Our house renovations (we started a two-storey extension before the baby was born) were taking longer than expected, compounding our irritation and exhaustion.

There were no wild arguments, but a tacit resentment grew. By 2018 Tim seemed permanently glued to his mobile. He used it a lot anyway, so I wasn’t suspicious, but he showed no interest in helping me plan my 40th birthday party that April.

On the day of the party itself, he didn’t help prepare the chicken goujon strips for the buffet or blow up balloons. By then, I think I knew something was wrong, but I didn’t want to admit it.

Two days later, he was out getting his Barbour jacket re-waxed when the postman arrived with his phone bill. It was addressed to me — I had taken a phone contract out for Tim when he had given up work while caring for his father.

I’d never examined his itemised bill before but, perhaps because of his behaviour, this time I did — and saw pages of calls and texts to the same number.

Heart pounding, I called Tim and asked if I should call the number. When he said he was driving home to see me I felt physically sick.

I instinctively knew he’d been having an affair. Standing in the kitchen that afternoon, he said he’d never meant to hurt me but it had been going on for ten weeks.

The woman was a married mother who lived nearby, worked for a bank and, like me, met Tim when he was plastering her house, I later learned.

I was too angry to speak before he walked out to stay with a friend. Yet perversely the revelation reminded me how much I still loved Tim and couldn’t stand to lose him. So when, five days later, he told me he’d made a big mistake and asked if we could try again, I agreed.

This time, we didn’t take each other for granted. We had date nights once a month. We spoke openly about Tim’s affair and I thought we’d put it behind us.

But within a year, he had started coming home late again. Last June, he said he needed to stay overnight on a plastering job nearby, and I asked if it was necessary.

He told me not to be paranoid, but the distrust and distance grew. Last August, writing Tim’s anniversary card felt weird. Over dinner a couple of days later he said, seemingly out of nowhere, that if I fell out of love with him I should leave.

Somewhere in my subconscious I admitted I was unhappy, but couldn’t bring myself to say so. It wasn’t until two days later that he finally admitted he didn’t love me any more. He agreed to move in with a friend.

I couldn’t eat or sleep for days, telling our daughter Daddy had moved out because he didn’t love Mummy any more. I put off filing for divorce, realising it would be expensive.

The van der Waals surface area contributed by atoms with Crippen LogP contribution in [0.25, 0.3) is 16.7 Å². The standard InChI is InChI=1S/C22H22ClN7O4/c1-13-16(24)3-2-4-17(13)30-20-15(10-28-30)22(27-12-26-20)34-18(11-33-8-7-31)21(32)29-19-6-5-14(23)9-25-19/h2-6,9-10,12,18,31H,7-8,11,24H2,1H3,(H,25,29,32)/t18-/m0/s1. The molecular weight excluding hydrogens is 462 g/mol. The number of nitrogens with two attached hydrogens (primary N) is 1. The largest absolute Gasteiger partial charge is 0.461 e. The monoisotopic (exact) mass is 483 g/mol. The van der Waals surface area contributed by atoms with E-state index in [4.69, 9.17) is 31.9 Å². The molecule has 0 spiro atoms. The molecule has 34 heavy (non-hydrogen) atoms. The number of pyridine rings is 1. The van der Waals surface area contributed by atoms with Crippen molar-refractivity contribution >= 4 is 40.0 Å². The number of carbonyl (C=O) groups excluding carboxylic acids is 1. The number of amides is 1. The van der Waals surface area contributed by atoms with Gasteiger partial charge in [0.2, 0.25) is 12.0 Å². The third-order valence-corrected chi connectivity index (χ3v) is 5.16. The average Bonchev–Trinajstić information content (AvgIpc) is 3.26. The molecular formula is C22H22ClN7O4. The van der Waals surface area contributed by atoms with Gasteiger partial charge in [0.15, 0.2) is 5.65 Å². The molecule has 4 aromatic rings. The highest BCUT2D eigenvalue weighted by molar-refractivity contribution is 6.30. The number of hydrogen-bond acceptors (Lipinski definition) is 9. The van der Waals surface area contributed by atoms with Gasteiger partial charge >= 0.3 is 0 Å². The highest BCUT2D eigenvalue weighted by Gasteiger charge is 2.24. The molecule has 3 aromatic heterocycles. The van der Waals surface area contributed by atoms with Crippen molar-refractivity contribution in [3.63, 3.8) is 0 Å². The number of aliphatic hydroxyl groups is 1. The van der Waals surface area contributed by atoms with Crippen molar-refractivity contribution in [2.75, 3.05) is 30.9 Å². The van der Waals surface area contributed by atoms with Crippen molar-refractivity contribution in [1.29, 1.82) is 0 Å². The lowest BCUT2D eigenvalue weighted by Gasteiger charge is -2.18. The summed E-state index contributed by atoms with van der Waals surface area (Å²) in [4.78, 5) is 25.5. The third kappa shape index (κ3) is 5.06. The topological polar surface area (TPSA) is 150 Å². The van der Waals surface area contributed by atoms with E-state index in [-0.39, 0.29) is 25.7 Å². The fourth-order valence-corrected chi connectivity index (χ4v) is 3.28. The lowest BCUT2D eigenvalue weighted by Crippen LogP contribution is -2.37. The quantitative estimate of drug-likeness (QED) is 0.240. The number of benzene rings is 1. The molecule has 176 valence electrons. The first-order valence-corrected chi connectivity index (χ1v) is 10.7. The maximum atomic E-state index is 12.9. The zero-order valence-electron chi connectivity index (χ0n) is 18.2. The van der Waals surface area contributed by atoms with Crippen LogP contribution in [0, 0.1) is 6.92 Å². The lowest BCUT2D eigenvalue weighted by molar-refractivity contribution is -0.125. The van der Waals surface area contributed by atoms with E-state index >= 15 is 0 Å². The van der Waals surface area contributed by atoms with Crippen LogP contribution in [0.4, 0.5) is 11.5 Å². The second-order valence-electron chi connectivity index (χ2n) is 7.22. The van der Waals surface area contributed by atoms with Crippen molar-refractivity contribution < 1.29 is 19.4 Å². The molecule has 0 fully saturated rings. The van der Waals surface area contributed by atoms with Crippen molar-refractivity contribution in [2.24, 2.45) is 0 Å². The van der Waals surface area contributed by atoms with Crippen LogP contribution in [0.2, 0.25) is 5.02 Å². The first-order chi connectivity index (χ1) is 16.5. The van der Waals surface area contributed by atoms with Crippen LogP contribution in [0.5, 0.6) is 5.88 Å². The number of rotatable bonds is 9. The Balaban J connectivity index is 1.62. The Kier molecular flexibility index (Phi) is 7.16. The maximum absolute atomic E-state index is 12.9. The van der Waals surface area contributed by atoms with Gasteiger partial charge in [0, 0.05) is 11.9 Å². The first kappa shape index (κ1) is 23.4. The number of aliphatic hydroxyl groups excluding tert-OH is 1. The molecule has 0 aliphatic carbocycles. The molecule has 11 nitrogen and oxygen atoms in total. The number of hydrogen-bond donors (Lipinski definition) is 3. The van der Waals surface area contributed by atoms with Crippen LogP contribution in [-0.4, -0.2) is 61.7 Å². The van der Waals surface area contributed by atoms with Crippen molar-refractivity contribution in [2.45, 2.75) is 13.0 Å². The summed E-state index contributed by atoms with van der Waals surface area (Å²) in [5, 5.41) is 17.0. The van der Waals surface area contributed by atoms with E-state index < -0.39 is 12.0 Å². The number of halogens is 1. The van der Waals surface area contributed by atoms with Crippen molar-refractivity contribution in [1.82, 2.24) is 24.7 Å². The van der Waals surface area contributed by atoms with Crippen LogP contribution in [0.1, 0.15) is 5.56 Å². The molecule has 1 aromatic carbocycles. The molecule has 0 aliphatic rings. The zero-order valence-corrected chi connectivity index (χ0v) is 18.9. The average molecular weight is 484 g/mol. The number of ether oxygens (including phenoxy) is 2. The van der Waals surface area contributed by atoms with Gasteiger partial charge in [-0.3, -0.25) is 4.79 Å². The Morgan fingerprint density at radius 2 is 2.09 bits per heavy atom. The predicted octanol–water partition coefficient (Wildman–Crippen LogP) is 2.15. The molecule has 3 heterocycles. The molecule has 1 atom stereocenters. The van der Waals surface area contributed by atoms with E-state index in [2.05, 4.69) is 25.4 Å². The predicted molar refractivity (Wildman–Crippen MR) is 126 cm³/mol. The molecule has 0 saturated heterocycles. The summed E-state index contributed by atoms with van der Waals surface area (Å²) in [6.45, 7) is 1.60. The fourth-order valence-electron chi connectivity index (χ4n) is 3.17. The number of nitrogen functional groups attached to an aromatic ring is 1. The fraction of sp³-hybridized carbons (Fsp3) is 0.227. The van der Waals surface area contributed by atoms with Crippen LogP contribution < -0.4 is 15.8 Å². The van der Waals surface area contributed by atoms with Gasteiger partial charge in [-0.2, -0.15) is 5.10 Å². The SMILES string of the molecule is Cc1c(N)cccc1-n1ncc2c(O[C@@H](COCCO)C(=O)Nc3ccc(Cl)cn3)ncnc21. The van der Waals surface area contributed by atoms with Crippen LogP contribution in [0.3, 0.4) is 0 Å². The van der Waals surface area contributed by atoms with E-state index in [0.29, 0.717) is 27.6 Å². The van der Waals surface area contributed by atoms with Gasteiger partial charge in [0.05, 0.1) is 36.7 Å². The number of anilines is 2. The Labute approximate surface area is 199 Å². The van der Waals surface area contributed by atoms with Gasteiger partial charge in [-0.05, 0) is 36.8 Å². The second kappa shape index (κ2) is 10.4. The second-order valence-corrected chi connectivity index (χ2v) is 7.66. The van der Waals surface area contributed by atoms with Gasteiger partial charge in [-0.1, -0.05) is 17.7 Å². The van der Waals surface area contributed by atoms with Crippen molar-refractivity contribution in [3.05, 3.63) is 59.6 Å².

But last December, I received a Facebook message from a stranger saying I should know that Tim had resumed his affair that summer. On confronting him he admitted it and said sorry.

He said the affair was over this time, and I didn’t push for specifics. He has to live with the guilt, not me. I felt furious but conflicted. At first, I wanted to not only file for divorce, but fight Tim in court for more than 50 per cent of the house — which I’ve been told, given the circumstances, I could be entitled to.

But he was also the father of my daughter. Arguing about money would lead to bigger bills and, more importantly, more rows that would upset our little girl.

I filed on the grounds of adultery because my solicitor said proving irreconcilable differences would be harder.

Tim agreed — he didn’t have a choice. His solicitor’s fees have come to £900 so far. Perhaps unfairly, the person filing for divorce has to foot the bigger bill.

Days after initiating proceedings the country went into lockdown and Tim, no longer able to live with his friend, came to live with us — something I agreed to for our daughter’s sake.

She knows her daddy doesn’t have anywhere else to stay. He’s at the other end of the house in the spare room, with his own bathroom. We take it in turns to cook meals.

There are still heated moments, not least as our legal fees rise, but deciding to divorce has taken away some of the tension.

I think we’re both too shattered to be angry any more. Screaming and shouting would make me ill and upset our daughter. She knows that when our house goes on the market — next month, hopefully — she’s moving with me to her new home, although Tim and I have agreed to split custody.

Some days I can forgive him for his affair. Other days I struggle. But I’ll always care for him as my daughter’s father, and as someone I’ve shared nearly 12 largely happy years with.

I hope that our decree absolute, expected this autumn, brings us both a fresh start. And if nothing else, the heartache and expense of divorce has made me sure of this much: I’ll never marry again.

  • Tim gave Natasha his blessing to write about their marriage, but declined to comment.

Interview by ANTONIA HOYLE